I hope you are having a more pleasant day than we are if not it will be a very bad one for Josey. oh how dreary a rainy day seems to a sick person, I pray that your next will bring me news of his improving rapedly My love to mother and Janey. also to Perrys people. Is little Charleys leg got so he does not limp yet?

With my best wishes I remain,

Your loving broather

A.T. LaForge


Sunday 17"

Rained until after sun rise then cleared off but was showery until two oclock. Rained all yesterday Yesterday there came an order to send to their regts all men not belonging to the Vet. Res. Corps now on duty at this camp. how sown the order will be executed I do not know. I wrote to my sister yester morn. I have been trying to get the Genl' Orders for 1863 in the book form as I could not do that I am going to send the orders we have here into town to be bound by the direction of Capt Crawford.

Monday April 18” 64

Clear & warm. I took the men, horse and buggy captured Thursday night into Dept. Hd. Qrs. today. and turned them over to be disposed of there I think it will go prety hard with them. I went to the Sanatary room and got my dinner, then came back. I found a letter from Samuel here for me he sends for money. I have answered stating that I have no money at my disposal now as we cannot get our pay on the present pay rolls, and can not get paid here again any way as we are all ordered to our regts by Genl Angur who is going to have all duty done at this camp by the Vet. Res. Corps.

Tuesday 19

Clear but prety cold. I went up and played with Edmunds one game of billiards aganst a couple of other fellows we lost. and then played off he discounting me. I lost again.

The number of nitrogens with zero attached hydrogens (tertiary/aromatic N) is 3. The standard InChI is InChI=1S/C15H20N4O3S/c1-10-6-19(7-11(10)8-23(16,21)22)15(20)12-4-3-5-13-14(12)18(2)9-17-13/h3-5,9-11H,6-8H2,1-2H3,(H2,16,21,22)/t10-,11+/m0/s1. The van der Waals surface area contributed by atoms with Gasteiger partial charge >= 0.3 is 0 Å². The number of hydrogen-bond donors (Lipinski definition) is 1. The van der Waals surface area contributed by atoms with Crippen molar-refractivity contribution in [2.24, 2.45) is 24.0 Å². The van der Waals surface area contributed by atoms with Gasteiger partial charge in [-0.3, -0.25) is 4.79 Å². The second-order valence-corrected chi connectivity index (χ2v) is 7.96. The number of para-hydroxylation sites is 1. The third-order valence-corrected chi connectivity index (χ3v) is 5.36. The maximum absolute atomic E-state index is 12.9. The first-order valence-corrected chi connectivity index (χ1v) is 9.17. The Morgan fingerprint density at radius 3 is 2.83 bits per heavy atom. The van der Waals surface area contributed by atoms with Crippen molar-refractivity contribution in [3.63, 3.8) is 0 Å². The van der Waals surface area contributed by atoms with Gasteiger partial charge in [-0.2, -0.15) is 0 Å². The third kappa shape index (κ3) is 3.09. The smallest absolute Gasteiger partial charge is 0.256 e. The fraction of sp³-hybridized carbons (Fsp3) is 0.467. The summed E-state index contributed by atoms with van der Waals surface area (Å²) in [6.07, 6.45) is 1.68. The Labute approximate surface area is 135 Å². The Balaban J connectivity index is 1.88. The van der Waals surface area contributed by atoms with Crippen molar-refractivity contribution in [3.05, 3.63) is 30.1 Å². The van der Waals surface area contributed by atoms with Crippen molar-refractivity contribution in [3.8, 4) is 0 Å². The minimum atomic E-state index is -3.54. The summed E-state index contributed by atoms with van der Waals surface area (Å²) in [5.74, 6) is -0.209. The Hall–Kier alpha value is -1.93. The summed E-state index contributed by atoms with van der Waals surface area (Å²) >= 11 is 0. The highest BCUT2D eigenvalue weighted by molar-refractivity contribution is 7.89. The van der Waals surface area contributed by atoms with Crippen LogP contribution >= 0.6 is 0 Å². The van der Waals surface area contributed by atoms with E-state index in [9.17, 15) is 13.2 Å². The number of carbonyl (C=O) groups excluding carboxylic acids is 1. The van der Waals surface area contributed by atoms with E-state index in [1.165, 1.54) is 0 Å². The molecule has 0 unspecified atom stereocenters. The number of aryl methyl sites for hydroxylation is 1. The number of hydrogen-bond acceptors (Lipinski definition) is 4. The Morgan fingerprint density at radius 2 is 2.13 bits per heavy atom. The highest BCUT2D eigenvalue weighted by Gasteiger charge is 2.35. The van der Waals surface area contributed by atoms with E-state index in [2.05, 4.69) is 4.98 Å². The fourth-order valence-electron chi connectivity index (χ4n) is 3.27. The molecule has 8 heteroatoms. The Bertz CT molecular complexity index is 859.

Thursday 21”

Clear & warm, recd a letter Samuel dated the 7" by some means it was delayed so that his of the 13" passed it. I have been hard at work all day. To night a letter was brought from Col North to Col McKelvy to say that a letter from the brother of Gov Seymoure made it necessary for him to see the Col in regard to my promotion he desires to see the Col about the matter.

April 23” 64

Day clear & warm. I went to Washington to take 15 men to Depot Camp, and two men to Dept Hd. Qrs. who had been Court Martialed and sentensed to two years on the Dry Tortugas. I returned by the way of Georgetown. I received a letter from Sherman Crandall yesterday all well he says he hopes I will get home in time to go to school with him to Alfred Centre this coming winter.

Sunday 24”

Clear & warm. Recd a letter from sister and one from Janey. Joseph is getting better and they soon hope to see him arround again. how good this news makes me feel. Col North was over to see Col McKelvy this morning to see if I would rather have a commission in my own regiment or some other. I told him I should prefer some other. An immence nunmber of army wagons are parked about a mile below here I should think five hundred at the leaste. I think Grant is collecting them here so that if he wins the desisive battle soon to be fought, they can immediately be loaded and started after the army on its advance towards Richmond. or in case of a reverse they will be at hand to suply his army with munitions or whatever is needed-

April 25th